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Molest fallout worries govt

New Delhi, Dec. 25: The alleged assault on Manipuri actress Momoco last Tuesday has become a cause for concern for the Centre, which fears that the incident may widen the rift between the hills and the valley in the state.

The Centre has warned the state of a threat to ethnic relations following continuing protests in the Imphal valley against the alleged molestation by NSCN (I-M) “lieutenant colonel” R.P. Livingstone.

As the already strained relations between the largely hill-based Nagas and valley-based Meiteis come under more stress, Union home minister Sushil Kumar Shinde has warned Manipur chief minister Okram Ibobi Singh that the protests need to be reined in.

“We have told the Manipur government that we need to prevent any escalation of this situation,” a senior home ministry official said.

Tension between the two communities becomes palpable whenever the Nagas iterate their demand of distancing themselves from the political entity of Manipur. Prime Minister Manmohan Singh has had to intervene at least twice to assure the valley population of territorial integrity of Manipur. Stress in relations between the two communities also means tension between the hills and the valley, and problems for smooth economic transactions.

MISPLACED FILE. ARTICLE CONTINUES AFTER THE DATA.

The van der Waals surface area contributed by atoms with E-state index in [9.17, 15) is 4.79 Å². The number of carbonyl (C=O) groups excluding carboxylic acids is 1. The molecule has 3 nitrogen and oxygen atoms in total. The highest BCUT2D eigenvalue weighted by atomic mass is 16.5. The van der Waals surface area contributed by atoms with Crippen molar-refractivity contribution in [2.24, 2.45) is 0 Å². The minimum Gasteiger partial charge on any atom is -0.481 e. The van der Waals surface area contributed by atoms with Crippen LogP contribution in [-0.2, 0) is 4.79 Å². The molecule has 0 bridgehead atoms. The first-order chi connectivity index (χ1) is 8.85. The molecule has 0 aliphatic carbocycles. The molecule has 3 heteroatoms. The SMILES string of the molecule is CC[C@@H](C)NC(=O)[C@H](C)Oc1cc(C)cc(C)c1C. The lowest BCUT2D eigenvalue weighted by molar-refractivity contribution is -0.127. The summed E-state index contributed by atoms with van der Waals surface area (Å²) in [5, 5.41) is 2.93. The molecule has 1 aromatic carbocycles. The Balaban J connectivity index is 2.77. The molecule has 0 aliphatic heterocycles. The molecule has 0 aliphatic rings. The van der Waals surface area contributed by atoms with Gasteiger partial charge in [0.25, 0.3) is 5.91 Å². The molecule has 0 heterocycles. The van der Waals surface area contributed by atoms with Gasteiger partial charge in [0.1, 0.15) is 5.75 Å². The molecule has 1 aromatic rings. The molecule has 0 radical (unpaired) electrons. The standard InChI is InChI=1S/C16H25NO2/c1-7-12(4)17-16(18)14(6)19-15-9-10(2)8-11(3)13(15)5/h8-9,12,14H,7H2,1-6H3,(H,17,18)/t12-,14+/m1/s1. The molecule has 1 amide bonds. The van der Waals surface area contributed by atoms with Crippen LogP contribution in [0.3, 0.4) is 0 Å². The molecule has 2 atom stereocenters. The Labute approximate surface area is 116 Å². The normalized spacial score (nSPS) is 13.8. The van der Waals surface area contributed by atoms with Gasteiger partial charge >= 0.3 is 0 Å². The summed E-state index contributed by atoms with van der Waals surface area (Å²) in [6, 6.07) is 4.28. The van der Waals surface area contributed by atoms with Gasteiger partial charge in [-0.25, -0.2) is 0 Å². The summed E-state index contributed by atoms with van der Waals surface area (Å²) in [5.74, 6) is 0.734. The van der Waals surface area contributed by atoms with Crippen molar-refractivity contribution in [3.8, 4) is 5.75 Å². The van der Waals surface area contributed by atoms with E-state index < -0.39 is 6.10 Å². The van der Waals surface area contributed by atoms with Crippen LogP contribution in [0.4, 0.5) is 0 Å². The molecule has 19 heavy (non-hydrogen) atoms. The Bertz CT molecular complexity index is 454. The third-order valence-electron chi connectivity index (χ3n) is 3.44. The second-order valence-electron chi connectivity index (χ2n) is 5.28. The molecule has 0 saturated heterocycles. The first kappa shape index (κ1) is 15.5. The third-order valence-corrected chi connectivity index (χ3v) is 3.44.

If Ibobi Singh attends the National Development Council meet in Delhi on Thursday, he will be reminded about the urgency for peace once again, sources said.

The government is more worried because a political solution is being worked out with the NSCN (I-M) whose general secretary Th. Muivah is a Tangkhul Naga from Manipur’s Ukhrul district and enjoys the support of the Naga population in the hill districts.

The NSCN (I-M) has reportedly ordered a “probe” into the matter. A functionary said the group is sad the incident occurred and promised action. “We will take action but we are conducting an inquiry.” The group, however, added the issue might have been blown out of proportion.

Experts here said the matter should remain a gender issue instead of assuming a political colour. “This just plays into the valley-hill divide. The NSCN should have acted in a more determined manner,” said Sanjoy Hazarika of the Centre for Northeast Studies at Jamia Milia Islamia. He stressed the need for more people with goodwill on both sides to begin a dialogue.

With Muivah stepping up pressure for a better deal in lieu of an integrated Naga homeland, the government feels the current crisis should not be allowed to be used as a handle by the rebels. Political entities often use identity politics to further their political goals. The Assembly election in Nagaland, scheduled for February, is also a matter of concern for the government.